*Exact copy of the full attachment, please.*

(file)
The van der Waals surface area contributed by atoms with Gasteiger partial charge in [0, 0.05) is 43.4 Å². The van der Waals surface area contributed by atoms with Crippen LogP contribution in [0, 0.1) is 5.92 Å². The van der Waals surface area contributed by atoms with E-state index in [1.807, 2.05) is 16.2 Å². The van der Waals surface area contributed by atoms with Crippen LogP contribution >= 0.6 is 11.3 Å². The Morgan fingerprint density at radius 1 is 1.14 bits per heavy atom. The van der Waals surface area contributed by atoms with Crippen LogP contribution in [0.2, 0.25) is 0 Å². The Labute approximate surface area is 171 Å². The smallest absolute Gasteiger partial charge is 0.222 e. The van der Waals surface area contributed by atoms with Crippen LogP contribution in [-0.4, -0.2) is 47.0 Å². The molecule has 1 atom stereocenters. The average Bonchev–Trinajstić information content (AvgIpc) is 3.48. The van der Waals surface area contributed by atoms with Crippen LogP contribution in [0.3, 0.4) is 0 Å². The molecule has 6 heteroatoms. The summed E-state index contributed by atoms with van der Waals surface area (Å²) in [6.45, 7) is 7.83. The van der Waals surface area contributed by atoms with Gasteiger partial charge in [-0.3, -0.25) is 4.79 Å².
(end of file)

The van der Waals surface area contributed by atoms with Gasteiger partial charge in [0, 0.05) is 43.4 Å². The van der Waals surface area contributed by atoms with Crippen LogP contribution in [0, 0.1) is 5.92 Å². The van der Waals surface area contributed by atoms with E-state index in [1.807, 2.05) is 16.2 Å². The van der Waals surface area contributed by atoms with Crippen LogP contribution >= 0.6 is 11.3 Å². The Morgan fingerprint density at radius 1 is 1.14 bits per heavy atom. The van der Waals surface area contributed by atoms with Crippen LogP contribution in [0.2, 0.25) is 0 Å². The Labute approximate surface area is 171 Å². The smallest absolute Gasteiger partial charge is 0.222 e. The van der Waals surface area contributed by atoms with Crippen LogP contribution in [-0.4, -0.2) is 47.0 Å². The molecule has 1 atom stereocenters. The average Bonchev–Trinajstić information content (AvgIpc) is 3.48. The van der Waals surface area contributed by atoms with Crippen LogP contribution in [0.3, 0.4) is 0 Å². The molecule has 6 heteroatoms. The summed E-state index contributed by atoms with van der Waals surface area (Å²) in [6.45, 7) is 7.83. The van der Waals surface area contributed by atoms with Gasteiger partial charge in [-0.3, -0.25) is 4.79 Å².